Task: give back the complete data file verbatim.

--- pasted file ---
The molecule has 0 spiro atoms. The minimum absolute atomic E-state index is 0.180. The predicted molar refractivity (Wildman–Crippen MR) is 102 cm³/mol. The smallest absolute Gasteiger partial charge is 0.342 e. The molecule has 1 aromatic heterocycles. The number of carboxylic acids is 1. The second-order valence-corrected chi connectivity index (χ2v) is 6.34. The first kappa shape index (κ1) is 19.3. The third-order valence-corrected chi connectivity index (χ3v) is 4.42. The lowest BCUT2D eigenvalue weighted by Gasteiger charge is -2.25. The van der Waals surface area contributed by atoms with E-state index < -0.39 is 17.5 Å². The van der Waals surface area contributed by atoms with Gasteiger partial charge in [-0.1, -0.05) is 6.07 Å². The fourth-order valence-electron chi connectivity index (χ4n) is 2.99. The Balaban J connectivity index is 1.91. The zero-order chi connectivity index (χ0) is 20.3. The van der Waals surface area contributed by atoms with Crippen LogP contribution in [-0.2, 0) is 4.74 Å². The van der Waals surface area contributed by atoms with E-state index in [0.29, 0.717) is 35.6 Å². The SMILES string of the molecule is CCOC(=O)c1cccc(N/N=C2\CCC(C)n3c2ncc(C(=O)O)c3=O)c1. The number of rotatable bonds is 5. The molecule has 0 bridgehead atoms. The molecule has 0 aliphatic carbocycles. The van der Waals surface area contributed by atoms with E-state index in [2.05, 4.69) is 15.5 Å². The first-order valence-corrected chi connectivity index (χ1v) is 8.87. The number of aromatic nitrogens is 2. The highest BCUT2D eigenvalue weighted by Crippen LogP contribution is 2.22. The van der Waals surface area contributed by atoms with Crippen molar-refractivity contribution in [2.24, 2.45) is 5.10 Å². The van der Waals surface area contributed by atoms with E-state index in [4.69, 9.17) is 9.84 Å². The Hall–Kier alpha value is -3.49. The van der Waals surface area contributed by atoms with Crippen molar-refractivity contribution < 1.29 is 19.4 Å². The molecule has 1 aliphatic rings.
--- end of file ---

The molecule has 0 spiro atoms. The minimum absolute atomic E-state index is 0.180. The predicted molar refractivity (Wildman–Crippen MR) is 102 cm³/mol. The smallest absolute Gasteiger partial charge is 0.342 e. The molecule has 1 aromatic heterocycles. The number of carboxylic acids is 1. The second-order valence-corrected chi connectivity index (χ2v) is 6.34. The first kappa shape index (κ1) is 19.3. The third-order valence-corrected chi connectivity index (χ3v) is 4.42. The lowest BCUT2D eigenvalue weighted by Gasteiger charge is -2.25. The van der Waals surface area contributed by atoms with E-state index < -0.39 is 17.5 Å². The van der Waals surface area contributed by atoms with Gasteiger partial charge in [-0.1, -0.05) is 6.07 Å². The fourth-order valence-electron chi connectivity index (χ4n) is 2.99. The Balaban J connectivity index is 1.91. The zero-order chi connectivity index (χ0) is 20.3. The van der Waals surface area contributed by atoms with Crippen LogP contribution in [-0.2, 0) is 4.74 Å². The van der Waals surface area contributed by atoms with E-state index in [0.29, 0.717) is 35.6 Å². The SMILES string of the molecule is CCOC(=O)c1cccc(N/N=C2\CCC(C)n3c2ncc(C(=O)O)c3=O)c1. The number of rotatable bonds is 5. The molecule has 0 bridgehead atoms. The molecule has 0 aliphatic carbocycles. The van der Waals surface area contributed by atoms with E-state index in [2.05, 4.69) is 15.5 Å². The first-order valence-corrected chi connectivity index (χ1v) is 8.87. The number of aromatic nitrogens is 2. The highest BCUT2D eigenvalue weighted by Crippen LogP contribution is 2.22. The van der Waals surface area contributed by atoms with Crippen molar-refractivity contribution in [2.24, 2.45) is 5.10 Å². The van der Waals surface area contributed by atoms with E-state index in [4.69, 9.17) is 9.84 Å². The Hall–Kier alpha value is -3.49. The van der Waals surface area contributed by atoms with Crippen molar-refractivity contribution < 1.29 is 19.4 Å². The molecule has 1 aliphatic rings.